Fostering behavioural change among employees to encourage them to make healthier lifestyle choices could deliver both productivity gains and economic growth, a new report claims. According to Human-Centric Health: Behaviour Change and the Prevention of Non-Communicable Diseases, by the World Economic Forum in collaboration with Willis Towers Watson, behavioural economics will be critical to encourage healthier lifestyles and reduce the burden of non-communicable diseases (cardiovascular disease, mental illness, cancer, chronic respiratory disease and diabetes) that account for approximately 16 million premature deaths annually and will cost an estimated cumulative loss of $47 trillion in economic activity worldwide over the next two decades. According to the analysis, technology such as mobile phones with accelerometers that make activity challenges easier and engage individuals in a community of supportive peers will improve people’s understanding of health-related knowledge and encourage them to reshape their behaviour. Linking individuals to ‘commitment contracts’ to exercise, quit smoking, or adhere to medicine prescription schedules will also be easier to monitor using sensors and mobile technology.
March 2, 2017
In the two years running up to the Brexit vote, London vied with New York and Hong Kong for the title of most expensive world city to accommodate employees and last year it was crowned the most expensive world class city for international businesses to rent office and living space for their employees. Now Brexit’s impact has made the UK look much better value on a world stage as the devaluation of sterling means it now ranks closer to Paris and Tokyo, leaving New York and Hong Kong in a league of their own with much higher accommodation costs. It now costs an average of US$88,800 per person to rent office and housing space in London, well below the price tag of June 2014 of US$124,500, according to the latest Savills Live-Work Index which measures annual accommodation costs per worker in leading world cities. By this measure, London is now 10 per cent cheaper in these terms than it was in December 2008.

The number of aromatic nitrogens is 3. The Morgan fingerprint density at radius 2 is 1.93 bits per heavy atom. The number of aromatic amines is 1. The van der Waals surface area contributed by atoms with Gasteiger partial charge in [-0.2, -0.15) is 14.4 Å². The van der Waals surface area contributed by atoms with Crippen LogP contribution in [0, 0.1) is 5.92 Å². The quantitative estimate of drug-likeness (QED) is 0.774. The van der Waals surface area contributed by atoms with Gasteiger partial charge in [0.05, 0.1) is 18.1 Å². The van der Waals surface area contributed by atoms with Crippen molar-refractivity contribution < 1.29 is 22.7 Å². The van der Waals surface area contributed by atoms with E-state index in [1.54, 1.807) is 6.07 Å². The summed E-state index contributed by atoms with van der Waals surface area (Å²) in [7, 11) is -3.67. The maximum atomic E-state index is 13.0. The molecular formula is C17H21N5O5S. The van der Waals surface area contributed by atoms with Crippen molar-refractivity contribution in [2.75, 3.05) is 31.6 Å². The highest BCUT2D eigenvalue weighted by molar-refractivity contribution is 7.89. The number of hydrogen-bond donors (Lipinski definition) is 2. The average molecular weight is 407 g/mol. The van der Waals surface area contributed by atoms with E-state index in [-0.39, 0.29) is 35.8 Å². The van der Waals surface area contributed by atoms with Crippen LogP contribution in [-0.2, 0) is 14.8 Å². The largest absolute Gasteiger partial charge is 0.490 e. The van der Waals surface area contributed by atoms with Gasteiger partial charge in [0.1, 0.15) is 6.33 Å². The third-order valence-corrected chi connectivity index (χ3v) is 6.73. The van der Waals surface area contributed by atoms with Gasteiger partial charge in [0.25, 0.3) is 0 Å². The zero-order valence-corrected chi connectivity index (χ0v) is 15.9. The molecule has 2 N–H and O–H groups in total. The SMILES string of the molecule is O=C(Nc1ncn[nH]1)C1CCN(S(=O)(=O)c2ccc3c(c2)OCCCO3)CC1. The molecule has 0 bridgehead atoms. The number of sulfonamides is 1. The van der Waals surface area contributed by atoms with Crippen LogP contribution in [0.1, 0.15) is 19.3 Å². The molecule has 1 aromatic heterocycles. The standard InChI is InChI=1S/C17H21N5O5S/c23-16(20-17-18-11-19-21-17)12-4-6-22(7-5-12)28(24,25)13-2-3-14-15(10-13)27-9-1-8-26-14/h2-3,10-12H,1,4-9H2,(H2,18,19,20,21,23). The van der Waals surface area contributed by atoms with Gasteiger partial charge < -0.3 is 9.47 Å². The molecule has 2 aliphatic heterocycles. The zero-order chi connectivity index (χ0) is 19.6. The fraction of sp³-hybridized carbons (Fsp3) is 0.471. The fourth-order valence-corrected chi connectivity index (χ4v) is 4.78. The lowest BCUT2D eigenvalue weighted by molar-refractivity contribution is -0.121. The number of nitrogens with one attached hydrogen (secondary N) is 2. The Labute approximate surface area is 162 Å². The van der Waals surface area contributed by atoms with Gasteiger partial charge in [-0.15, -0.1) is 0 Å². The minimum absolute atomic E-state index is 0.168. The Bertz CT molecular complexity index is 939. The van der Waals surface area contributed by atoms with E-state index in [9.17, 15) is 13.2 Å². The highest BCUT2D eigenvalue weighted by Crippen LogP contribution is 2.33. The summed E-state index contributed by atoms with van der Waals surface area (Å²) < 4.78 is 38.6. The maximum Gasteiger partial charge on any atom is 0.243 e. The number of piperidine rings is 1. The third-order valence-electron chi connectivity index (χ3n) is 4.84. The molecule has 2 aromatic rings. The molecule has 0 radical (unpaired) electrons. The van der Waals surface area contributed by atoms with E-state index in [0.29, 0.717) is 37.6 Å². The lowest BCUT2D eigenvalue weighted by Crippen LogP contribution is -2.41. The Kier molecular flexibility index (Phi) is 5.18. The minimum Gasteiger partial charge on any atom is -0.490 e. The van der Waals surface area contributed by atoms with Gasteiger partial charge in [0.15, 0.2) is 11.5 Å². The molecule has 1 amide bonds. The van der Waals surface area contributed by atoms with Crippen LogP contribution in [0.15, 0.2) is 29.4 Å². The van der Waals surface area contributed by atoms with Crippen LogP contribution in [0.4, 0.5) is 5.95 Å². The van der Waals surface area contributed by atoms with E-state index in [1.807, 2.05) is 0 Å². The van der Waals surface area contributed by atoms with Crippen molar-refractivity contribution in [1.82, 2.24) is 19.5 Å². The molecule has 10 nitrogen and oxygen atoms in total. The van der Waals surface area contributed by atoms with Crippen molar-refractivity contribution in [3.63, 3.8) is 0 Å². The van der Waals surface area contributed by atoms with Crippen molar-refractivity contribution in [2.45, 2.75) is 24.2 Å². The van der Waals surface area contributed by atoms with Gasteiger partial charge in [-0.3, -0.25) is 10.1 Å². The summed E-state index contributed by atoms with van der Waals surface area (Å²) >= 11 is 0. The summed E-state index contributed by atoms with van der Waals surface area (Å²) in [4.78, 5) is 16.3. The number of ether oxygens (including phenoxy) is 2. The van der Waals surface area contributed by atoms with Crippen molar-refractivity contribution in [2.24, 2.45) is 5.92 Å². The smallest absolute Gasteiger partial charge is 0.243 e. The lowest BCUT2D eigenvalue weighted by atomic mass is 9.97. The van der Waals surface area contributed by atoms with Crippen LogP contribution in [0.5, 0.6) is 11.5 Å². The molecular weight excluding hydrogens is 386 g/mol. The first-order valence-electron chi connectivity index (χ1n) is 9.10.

March 1, 2017
Very few organisations are ready to manage a workforce where the latest technologies and people work side by side. Just 13 percent of UK companies are ready to respond to digital disruption and create “the organisation of the future”; despite 88 per cent believing this has become a priority. This is according to the 2017 Deloitte Global Human Capital Trends survey, which tracks the top trends shaping the agenda for HR and business leaders. However, while UK companies believe they are ill-prepared for the change brought by digital disruption, this has not stopped many of them from embracing disruptive technologies. 42 per cent report that they have adopted robotics, cognitive and artificial intelligence (AI) technologies within all or parts of their workforce. Another 42 per cent are running pilots in certain areas of their organisation. But only 16 per cent say they are ready to manage a workforce with people, robots and AI working side by side.